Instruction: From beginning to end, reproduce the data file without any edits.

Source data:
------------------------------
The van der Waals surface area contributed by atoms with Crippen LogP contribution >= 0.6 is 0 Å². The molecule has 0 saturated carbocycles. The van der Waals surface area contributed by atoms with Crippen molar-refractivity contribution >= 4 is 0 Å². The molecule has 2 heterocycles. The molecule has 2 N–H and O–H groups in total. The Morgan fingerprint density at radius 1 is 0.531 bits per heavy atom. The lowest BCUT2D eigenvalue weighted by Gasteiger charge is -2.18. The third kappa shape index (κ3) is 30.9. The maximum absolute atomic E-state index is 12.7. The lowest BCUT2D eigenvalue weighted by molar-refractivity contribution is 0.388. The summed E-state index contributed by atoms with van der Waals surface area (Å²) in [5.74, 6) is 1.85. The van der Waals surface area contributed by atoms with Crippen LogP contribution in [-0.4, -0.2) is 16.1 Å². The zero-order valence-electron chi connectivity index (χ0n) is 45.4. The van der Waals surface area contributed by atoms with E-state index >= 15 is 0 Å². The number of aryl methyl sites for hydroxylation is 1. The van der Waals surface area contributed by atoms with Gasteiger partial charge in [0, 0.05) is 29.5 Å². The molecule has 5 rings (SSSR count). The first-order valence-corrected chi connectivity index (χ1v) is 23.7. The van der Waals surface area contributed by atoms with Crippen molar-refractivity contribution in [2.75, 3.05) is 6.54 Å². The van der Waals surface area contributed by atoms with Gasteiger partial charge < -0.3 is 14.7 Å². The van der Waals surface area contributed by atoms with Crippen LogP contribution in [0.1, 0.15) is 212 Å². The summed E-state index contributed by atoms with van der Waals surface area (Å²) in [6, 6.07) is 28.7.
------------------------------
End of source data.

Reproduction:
The van der Waals surface area contributed by atoms with Crippen LogP contribution >= 0.6 is 0 Å². The molecule has 0 saturated carbocycles. The van der Waals surface area contributed by atoms with Crippen molar-refractivity contribution >= 4 is 0 Å². The molecule has 2 heterocycles. The molecule has 2 N–H and O–H groups in total. The Morgan fingerprint density at radius 1 is 0.531 bits per heavy atom. The lowest BCUT2D eigenvalue weighted by Gasteiger charge is -2.18. The third kappa shape index (κ3) is 30.9. The maximum absolute atomic E-state index is 12.7. The lowest BCUT2D eigenvalue weighted by molar-refractivity contribution is 0.388. The summed E-state index contributed by atoms with van der Waals surface area (Å²) in [5.74, 6) is 1.85. The van der Waals surface area contributed by atoms with Crippen LogP contribution in [-0.4, -0.2) is 16.1 Å². The zero-order valence-electron chi connectivity index (χ0n) is 45.4. The van der Waals surface area contributed by atoms with E-state index >= 15 is 0 Å². The number of aryl methyl sites for hydroxylation is 1. The van der Waals surface area contributed by atoms with Gasteiger partial charge in [0, 0.05) is 29.5 Å². The molecule has 5 rings (SSSR count). The first-order valence-corrected chi connectivity index (χ1v) is 23.7. The van der Waals surface area contributed by atoms with Crippen molar-refractivity contribution in [2.75, 3.05) is 6.54 Å². The van der Waals surface area contributed by atoms with Gasteiger partial charge < -0.3 is 14.7 Å². The van der Waals surface area contributed by atoms with Crippen LogP contribution in [0.1, 0.15) is 212 Å². The summed E-state index contributed by atoms with van der Waals surface area (Å²) in [6, 6.07) is 28.7.